• by bcarlson@marketresearch.com
  • April 4 2014


Quadrivalents Boost Flu Vaccine Sales

Quadrivalents Boost Flu Vaccine Sales

The  2013 influenza season was the first in which quadrivalent influenza vaccines with an extra B strain were available in the U.S. According to our upcoming vaccine market report, that is one of the factors, combined with a rougher-than-average season, that helped revenues for flu vaccine makers last year.  We estimate that in 2013, influenza vaccines generated $3.1 billion in revenues.  Until 2013, seasonal influenza vaccines included only one B strain. However, influenza B has been a common cause of flu-related morbidity and mortality as it is associated with pneumonia and other respiratory illnesses, nervous system disease, muscle pain and inflammation, and other complications.

Almost half of influenza-associated deaths in children under 18 years of age are due to influenza B and epidemics of influenza B occur every two to four years in all age groups. New products include MedImmune’s Flumist Quadrivalent live attenuated influenza vaccine (LAIV4); Sanofi Pasteur’s Fluzone Quadrivalent inactivated influenza vaccine (IIV4); GlaxoSmithKline’s Fluarix IIV4; Novarti’s Flucelvax, a trivalent cell culture-based inactivated influenza vaccine; and Protein Sciences’ FluBlok, a recombinant hemagglutinin vaccine.

The $3.1 billion in revenues is up 13.2% from the prior year on a relatively severe current flu season in the U.S., but significantly reduced from sales in earlier years. Sales in this segment had been especially strong in 2009 and 2010 due to government stockpiling - and some cases, over-purchasing - of new avian and swine flu vaccines, but have since returned to earlier levels with major flu vaccine manufacturers reporting significant declines from 2010.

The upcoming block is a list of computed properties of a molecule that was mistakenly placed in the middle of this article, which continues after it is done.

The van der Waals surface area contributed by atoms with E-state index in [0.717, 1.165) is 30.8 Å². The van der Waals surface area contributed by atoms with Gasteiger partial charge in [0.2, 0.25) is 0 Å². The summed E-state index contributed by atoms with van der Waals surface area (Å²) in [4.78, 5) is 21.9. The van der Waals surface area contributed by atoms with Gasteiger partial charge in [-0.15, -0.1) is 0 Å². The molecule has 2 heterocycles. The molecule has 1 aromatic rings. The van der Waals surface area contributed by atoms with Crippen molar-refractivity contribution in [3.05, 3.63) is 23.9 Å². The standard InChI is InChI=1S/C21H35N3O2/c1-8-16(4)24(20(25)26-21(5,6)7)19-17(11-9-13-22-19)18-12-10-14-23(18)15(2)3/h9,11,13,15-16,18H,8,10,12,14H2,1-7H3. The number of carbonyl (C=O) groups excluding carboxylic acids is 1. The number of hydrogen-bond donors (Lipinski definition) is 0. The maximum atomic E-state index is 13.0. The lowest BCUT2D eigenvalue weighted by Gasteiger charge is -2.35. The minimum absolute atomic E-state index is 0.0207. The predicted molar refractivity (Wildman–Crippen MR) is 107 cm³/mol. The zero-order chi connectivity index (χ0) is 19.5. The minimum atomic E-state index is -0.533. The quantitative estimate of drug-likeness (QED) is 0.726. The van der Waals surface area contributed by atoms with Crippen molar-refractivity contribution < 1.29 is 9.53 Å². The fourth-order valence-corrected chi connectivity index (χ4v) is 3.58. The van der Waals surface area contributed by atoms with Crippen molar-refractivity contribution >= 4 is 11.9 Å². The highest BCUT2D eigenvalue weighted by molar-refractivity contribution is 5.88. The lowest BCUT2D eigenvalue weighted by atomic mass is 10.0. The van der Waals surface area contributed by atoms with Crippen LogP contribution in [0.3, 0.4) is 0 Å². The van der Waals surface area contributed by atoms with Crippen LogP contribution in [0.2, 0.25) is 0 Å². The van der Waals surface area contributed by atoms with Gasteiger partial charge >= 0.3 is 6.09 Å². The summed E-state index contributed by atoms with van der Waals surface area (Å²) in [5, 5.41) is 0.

Vaccine manufacturers estimate 138 - 145 million doses of influenza vaccine will be produced for the U.S. market this season; of these, 30 million to 32 million doses will be quadrivalent flu vaccine, and the remainder will be trivalent flu vaccine.

Sanofi Pasteur reported total influenza vaccine sales in 2013 of almost $1.3 billion, including differentiated vaccines such as Fluzone, high-dose for elderly people, Fluzone, a four-strain influenza vaccine and Fluzone ID (which uses a novel microinjection system for intradermal delivery). The company’s full-year sales of influenza vaccines reached of new record level, up 9.3%. In the U.S., flu vaccine sales rose 20.4%. Similarly, sales of reported GlaxoSmithKline’s influenza vaccines, Fluarix and FluLaval, reached almost $420 million, up 25% over the prior year.  During the year, Novartis shipped 63.1 million doses of seasonal influenza vaccine and 19.7 million doses of pandemic influenza vaccine, contributing to overall sales growth of 7% in the company’s Vaccines and Diagnostics division.  Kalorama’s vaccine world market report will be published in late April; our current research is available at http://www.kaloramainformation.com/Vaccines-Players-Trends-7140769/